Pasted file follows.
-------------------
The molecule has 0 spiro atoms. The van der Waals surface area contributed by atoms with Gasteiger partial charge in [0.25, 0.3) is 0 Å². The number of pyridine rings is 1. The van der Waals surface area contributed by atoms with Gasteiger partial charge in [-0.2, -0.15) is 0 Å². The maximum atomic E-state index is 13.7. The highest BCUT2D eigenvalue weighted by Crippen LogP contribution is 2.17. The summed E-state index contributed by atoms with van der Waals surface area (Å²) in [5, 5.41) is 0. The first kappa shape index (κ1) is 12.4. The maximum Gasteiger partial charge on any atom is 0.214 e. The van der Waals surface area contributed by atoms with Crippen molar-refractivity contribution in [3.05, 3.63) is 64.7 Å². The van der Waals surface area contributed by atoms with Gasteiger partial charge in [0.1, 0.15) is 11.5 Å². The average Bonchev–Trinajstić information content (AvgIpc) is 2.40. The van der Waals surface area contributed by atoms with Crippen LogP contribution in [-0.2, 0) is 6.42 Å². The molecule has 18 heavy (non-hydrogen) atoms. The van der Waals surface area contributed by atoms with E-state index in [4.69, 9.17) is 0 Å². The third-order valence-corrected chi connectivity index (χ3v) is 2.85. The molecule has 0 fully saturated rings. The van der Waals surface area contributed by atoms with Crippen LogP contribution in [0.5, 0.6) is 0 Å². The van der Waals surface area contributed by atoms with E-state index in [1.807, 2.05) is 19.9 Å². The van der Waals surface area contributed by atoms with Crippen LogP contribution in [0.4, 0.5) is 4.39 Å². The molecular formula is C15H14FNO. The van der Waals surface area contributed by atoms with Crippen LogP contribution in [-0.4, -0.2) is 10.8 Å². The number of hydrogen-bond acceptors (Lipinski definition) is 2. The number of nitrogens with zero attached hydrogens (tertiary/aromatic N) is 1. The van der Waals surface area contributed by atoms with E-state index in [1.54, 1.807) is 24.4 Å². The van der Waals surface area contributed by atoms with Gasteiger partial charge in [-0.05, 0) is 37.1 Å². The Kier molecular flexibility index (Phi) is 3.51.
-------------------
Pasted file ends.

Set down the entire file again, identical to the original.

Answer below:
The molecule has 0 spiro atoms. The van der Waals surface area contributed by atoms with Gasteiger partial charge in [0.25, 0.3) is 0 Å². The number of pyridine rings is 1. The van der Waals surface area contributed by atoms with Gasteiger partial charge in [-0.2, -0.15) is 0 Å². The maximum atomic E-state index is 13.7. The highest BCUT2D eigenvalue weighted by Crippen LogP contribution is 2.17. The summed E-state index contributed by atoms with van der Waals surface area (Å²) in [5, 5.41) is 0. The first kappa shape index (κ1) is 12.4. The maximum Gasteiger partial charge on any atom is 0.214 e. The van der Waals surface area contributed by atoms with Crippen molar-refractivity contribution in [3.05, 3.63) is 64.7 Å². The van der Waals surface area contributed by atoms with Gasteiger partial charge in [0.1, 0.15) is 11.5 Å². The average Bonchev–Trinajstić information content (AvgIpc) is 2.40. The van der Waals surface area contributed by atoms with Crippen LogP contribution in [-0.2, 0) is 6.42 Å². The molecule has 18 heavy (non-hydrogen) atoms. The van der Waals surface area contributed by atoms with E-state index in [4.69, 9.17) is 0 Å². The third-order valence-corrected chi connectivity index (χ3v) is 2.85. The molecule has 0 fully saturated rings. The van der Waals surface area contributed by atoms with Crippen LogP contribution in [0.5, 0.6) is 0 Å². The van der Waals surface area contributed by atoms with E-state index in [1.807, 2.05) is 19.9 Å². The van der Waals surface area contributed by atoms with Crippen LogP contribution in [0.4, 0.5) is 4.39 Å². The molecular formula is C15H14FNO. The van der Waals surface area contributed by atoms with Crippen LogP contribution in [-0.4, -0.2) is 10.8 Å². The number of hydrogen-bond acceptors (Lipinski definition) is 2. The number of nitrogens with zero attached hydrogens (tertiary/aromatic N) is 1. The van der Waals surface area contributed by atoms with E-state index in [1.54, 1.807) is 24.4 Å². The van der Waals surface area contributed by atoms with Gasteiger partial charge in [-0.05, 0) is 37.1 Å². The Kier molecular flexibility index (Phi) is 3.51.